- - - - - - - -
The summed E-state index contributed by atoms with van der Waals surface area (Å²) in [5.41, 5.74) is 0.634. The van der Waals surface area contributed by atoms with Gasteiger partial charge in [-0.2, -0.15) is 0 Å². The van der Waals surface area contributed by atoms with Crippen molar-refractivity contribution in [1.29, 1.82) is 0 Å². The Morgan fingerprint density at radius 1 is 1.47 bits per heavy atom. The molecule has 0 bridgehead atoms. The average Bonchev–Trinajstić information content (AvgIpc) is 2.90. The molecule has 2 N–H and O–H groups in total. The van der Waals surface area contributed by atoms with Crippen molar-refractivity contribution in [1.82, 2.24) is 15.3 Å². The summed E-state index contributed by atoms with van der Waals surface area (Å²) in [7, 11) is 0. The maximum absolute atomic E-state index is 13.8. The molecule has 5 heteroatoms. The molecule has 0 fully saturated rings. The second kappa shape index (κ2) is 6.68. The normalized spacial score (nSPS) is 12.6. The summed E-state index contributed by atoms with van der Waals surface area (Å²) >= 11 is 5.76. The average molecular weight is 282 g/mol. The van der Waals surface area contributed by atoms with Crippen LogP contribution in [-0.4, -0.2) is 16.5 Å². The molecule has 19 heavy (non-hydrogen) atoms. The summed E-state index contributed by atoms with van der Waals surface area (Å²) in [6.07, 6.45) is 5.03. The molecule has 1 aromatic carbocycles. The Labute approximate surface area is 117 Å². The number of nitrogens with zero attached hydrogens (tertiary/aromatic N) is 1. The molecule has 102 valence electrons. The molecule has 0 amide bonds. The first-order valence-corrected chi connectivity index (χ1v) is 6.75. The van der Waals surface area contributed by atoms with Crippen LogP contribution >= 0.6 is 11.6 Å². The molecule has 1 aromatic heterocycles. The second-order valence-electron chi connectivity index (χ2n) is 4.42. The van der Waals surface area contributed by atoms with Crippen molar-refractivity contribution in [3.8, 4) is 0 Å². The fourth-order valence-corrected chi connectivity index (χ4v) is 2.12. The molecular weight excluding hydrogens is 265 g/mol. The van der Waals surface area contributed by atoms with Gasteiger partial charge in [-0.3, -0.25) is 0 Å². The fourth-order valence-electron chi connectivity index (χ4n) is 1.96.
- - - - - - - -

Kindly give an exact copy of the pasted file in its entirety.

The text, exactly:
The summed E-state index contributed by atoms with van der Waals surface area (Å²) in [5.41, 5.74) is 0.634. The van der Waals surface area contributed by atoms with Gasteiger partial charge in [-0.2, -0.15) is 0 Å². The van der Waals surface area contributed by atoms with Crippen molar-refractivity contribution in [1.29, 1.82) is 0 Å². The Morgan fingerprint density at radius 1 is 1.47 bits per heavy atom. The molecule has 0 bridgehead atoms. The average Bonchev–Trinajstić information content (AvgIpc) is 2.90. The molecule has 2 N–H and O–H groups in total. The van der Waals surface area contributed by atoms with Crippen molar-refractivity contribution in [1.82, 2.24) is 15.3 Å². The summed E-state index contributed by atoms with van der Waals surface area (Å²) in [7, 11) is 0. The maximum absolute atomic E-state index is 13.8. The molecule has 5 heteroatoms. The molecule has 0 fully saturated rings. The second kappa shape index (κ2) is 6.68. The normalized spacial score (nSPS) is 12.6. The summed E-state index contributed by atoms with van der Waals surface area (Å²) >= 11 is 5.76. The average molecular weight is 282 g/mol. The van der Waals surface area contributed by atoms with Crippen LogP contribution in [-0.4, -0.2) is 16.5 Å². The molecule has 19 heavy (non-hydrogen) atoms. The summed E-state index contributed by atoms with van der Waals surface area (Å²) in [6.07, 6.45) is 5.03. The molecule has 1 aromatic carbocycles. The Labute approximate surface area is 117 Å². The number of nitrogens with zero attached hydrogens (tertiary/aromatic N) is 1. The molecule has 102 valence electrons. The molecule has 0 amide bonds. The first-order valence-corrected chi connectivity index (χ1v) is 6.75. The van der Waals surface area contributed by atoms with Crippen LogP contribution >= 0.6 is 11.6 Å². The molecule has 1 aromatic heterocycles. The second-order valence-electron chi connectivity index (χ2n) is 4.42. The van der Waals surface area contributed by atoms with Crippen molar-refractivity contribution in [3.8, 4) is 0 Å². The fourth-order valence-corrected chi connectivity index (χ4v) is 2.12. The molecular weight excluding hydrogens is 265 g/mol. The van der Waals surface area contributed by atoms with Gasteiger partial charge in [-0.3, -0.25) is 0 Å². The fourth-order valence-electron chi connectivity index (χ4n) is 1.96.